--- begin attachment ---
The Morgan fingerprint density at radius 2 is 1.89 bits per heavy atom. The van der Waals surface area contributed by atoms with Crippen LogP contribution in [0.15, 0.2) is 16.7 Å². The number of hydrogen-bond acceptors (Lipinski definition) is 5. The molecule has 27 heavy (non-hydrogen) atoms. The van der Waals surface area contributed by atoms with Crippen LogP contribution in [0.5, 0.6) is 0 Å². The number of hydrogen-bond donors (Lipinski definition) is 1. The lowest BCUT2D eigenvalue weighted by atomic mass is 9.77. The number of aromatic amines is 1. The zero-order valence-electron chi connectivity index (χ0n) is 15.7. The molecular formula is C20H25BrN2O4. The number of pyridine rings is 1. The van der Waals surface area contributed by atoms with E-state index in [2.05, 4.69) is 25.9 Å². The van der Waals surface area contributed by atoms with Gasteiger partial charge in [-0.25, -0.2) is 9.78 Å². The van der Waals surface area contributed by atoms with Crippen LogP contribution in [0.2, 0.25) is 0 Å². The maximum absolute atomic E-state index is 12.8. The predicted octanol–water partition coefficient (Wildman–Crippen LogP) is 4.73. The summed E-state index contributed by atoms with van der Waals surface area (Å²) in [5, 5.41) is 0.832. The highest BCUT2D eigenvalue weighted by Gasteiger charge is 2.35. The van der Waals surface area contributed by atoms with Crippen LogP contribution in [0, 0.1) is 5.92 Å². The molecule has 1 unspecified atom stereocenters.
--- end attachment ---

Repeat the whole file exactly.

The Morgan fingerprint density at radius 2 is 1.89 bits per heavy atom. The van der Waals surface area contributed by atoms with Crippen LogP contribution in [0.15, 0.2) is 16.7 Å². The number of hydrogen-bond acceptors (Lipinski definition) is 5. The molecule has 27 heavy (non-hydrogen) atoms. The van der Waals surface area contributed by atoms with Crippen LogP contribution in [0.5, 0.6) is 0 Å². The number of hydrogen-bond donors (Lipinski definition) is 1. The lowest BCUT2D eigenvalue weighted by atomic mass is 9.77. The number of aromatic amines is 1. The zero-order valence-electron chi connectivity index (χ0n) is 15.7. The molecular formula is C20H25BrN2O4. The number of pyridine rings is 1. The van der Waals surface area contributed by atoms with E-state index in [2.05, 4.69) is 25.9 Å². The van der Waals surface area contributed by atoms with Gasteiger partial charge in [-0.25, -0.2) is 9.78 Å². The van der Waals surface area contributed by atoms with Crippen LogP contribution in [0.2, 0.25) is 0 Å². The maximum absolute atomic E-state index is 12.8. The predicted octanol–water partition coefficient (Wildman–Crippen LogP) is 4.73. The summed E-state index contributed by atoms with van der Waals surface area (Å²) in [5, 5.41) is 0.832. The highest BCUT2D eigenvalue weighted by Gasteiger charge is 2.35. The van der Waals surface area contributed by atoms with Crippen LogP contribution in [0, 0.1) is 5.92 Å². The molecule has 1 unspecified atom stereocenters.